Sharks are an endangered species

That sinking feeling: Sharks winger Lwazi Mvovo makes a futile attempt to tackle Crusaders centre Ryan Crotty during last weekend's match in Durban. (Anesh Debiky/AFP)

That sinking feeling: Sharks winger Lwazi Mvovo makes a futile attempt to tackle Crusaders centre Ryan Crotty during last weekend's match in Durban. (Anesh Debiky/AFP)

It is astonishing to think that less than three years have passed since the Sharks appeared in the 2012 Super Rugby final. They were lauded then as an example of what teamwork could achieve, flying 40 000km in three weeks to win two knockout games only to ultimately stumble, exhausted, at the final hurdle.

Eight members of the side that lost 37-6 to the Chiefs in the final at Hamilton were also in the one humiliated 52-10 by the Crusaders in Durban last week. How does a team packed with Springboks and expected to make the play-offs concede two tries while playing against 12 men? It is fair to ask the question on everyone’s lips: What has gone wrong?

It is not hard to isolate the moment that everything changed.
On July?1 2013, John Smit was installed as the new chief executive of the Sharks, replacing BJ van Zyl. At the time, Sharks chairperson Stephen Saad paid tribute to the outgoing chief executive, saying: “In the past two decades under his stewardship, the Sharks have become the most followed provincial rugby franchise in the southern hemisphere. He has the respect of both supporters and adversaries alike. John Smit’s appointment marks the dawn of a new and exciting era at the Sharks.”

Part of the reason Saad was able to laud Van Zyl was the perceived stability he left behind. The Sharks brand, launched shortly before the professional era began, was recognised throughout the rugby playing world. There were times when it seemed that car manufacturers were actually giving away Sharks bumper stickers with their vehicles, so ubiquitous had the rugby-booted predator become.

There was continuity on the playing field and off it. Smit began his playing career in 1997 under Ian McIntosh, the man principally responsible for the team’s success in the 1990s. Mac’s coaching career ended in 1999 and most of his successors were members of the sides he had driven to greatness: Hugh Reece-Edwards, Kevin Putt, Dick Muir and John Plumtree. The latter was in charge for the five seasons from 2008 to that Hamilton final of 2012.

Forever tainted
The exception to the former Shark template was Rudolf Straeuli, who coached them for slightly less than two seasons before taking over at the helm of the Springboks. Straeuli’s sorry end in the top job has forever tainted him in public opinion, but Van Zyl’s decision to bring him back to the Sharks in a managerial capacity was crucial to the franchise’s success after 2004. Straeuli’s legal background helped in contractual matters, while his eye for talent helped achieve strength in depth.

Significantly, the two men who were moved aside when Smit began as chief executive were Straeuli and Plumtree. Neither wanted to leave and neither has been adequately replaced. The Sharks’ loss has been others’ gain. Straeuli is now employed by the Lions, while Plumtree helped Ireland win a Six Nations title and is now assistant coach at the Hurricanes. The Wellington-based franchise has won its first seven games in this season’s competition and comfortably heads the log. It will not be long before Plumtree is called up to the coaching squad of the All Blacks.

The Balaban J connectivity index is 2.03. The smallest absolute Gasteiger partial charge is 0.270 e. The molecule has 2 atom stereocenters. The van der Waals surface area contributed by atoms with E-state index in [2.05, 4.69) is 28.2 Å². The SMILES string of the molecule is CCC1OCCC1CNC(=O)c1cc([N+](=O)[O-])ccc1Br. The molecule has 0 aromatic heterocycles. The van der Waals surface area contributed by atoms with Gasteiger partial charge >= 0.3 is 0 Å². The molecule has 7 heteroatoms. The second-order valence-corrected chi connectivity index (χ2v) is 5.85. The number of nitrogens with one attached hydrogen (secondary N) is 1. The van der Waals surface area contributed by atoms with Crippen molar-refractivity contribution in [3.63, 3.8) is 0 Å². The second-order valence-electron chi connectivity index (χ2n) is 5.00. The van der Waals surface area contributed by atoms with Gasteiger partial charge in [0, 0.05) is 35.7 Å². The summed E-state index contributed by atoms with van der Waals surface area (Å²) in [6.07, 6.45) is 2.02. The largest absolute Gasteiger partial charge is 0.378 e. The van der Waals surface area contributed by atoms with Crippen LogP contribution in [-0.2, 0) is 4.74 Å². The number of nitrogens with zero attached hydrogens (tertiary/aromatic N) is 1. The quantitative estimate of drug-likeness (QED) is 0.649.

Plumtree’s exit allowed Smit to employ World Cup-winning coach, Jake White. Taking over at the beginning of the 2014 season, White instilled the kick-and-rush tactics that had worked so well at international level. The fans missed the more expansive game favoured by Plumtree, but results were good until almost the end of the log season.

For some time, however, senior players had been at odds with White’s authoritarian demeanour. Rumours persist that the remarkable 30-25 win over the Crusaders in Christchurch in round 14 came despite, not because of the coach. Written off as no hopers by White, the senior players turned it on to spite him.

It has been suggested that White’s departure, less than a year after he began, was because of his insistence that his son be given a place at the Sharks Academy. But it is far more likely that too many senior players wanted him gone. Smit’s reaction was to once again rely on a coach he trusted as a player: Brendon Venter.

Bizarre passage
It is Venter’s second stint at the Sharks as director of rugby. The first was a bizarre passage in 2013 where he commuted to Durban from his medical office in Stellenbosch. In addition, twice a month he flew to London to continue his job as director of rugby at Saracens.

It was there that he first worked with Smit, who was with Saracens for the last two years of his playing career. Back in charge at the Sharks now, Venter is in Durban from Monday to Wednesday, with former Springbok assistant coach Gary Gold nominally in charge the rest of the time.

Gold, a genial presence for many years, now looks increasingly careworn as his side is denuded of star players through injury and indiscipline. Venter is no stranger to the latter, having been sent home by Nick Mallet from the 1999 World Cup. Venter had been red carded against Uruguay for stamping. In 2010, now in charge of Saracens, he was banned for 10 weeks after an altercation with a fan who had asked him to sit down.

Few people understand what prompted Bismarck du Plessis, Frans Steyn and Jean Deysel to commit out of character acts that led to red cards. Osmosis, perhaps.

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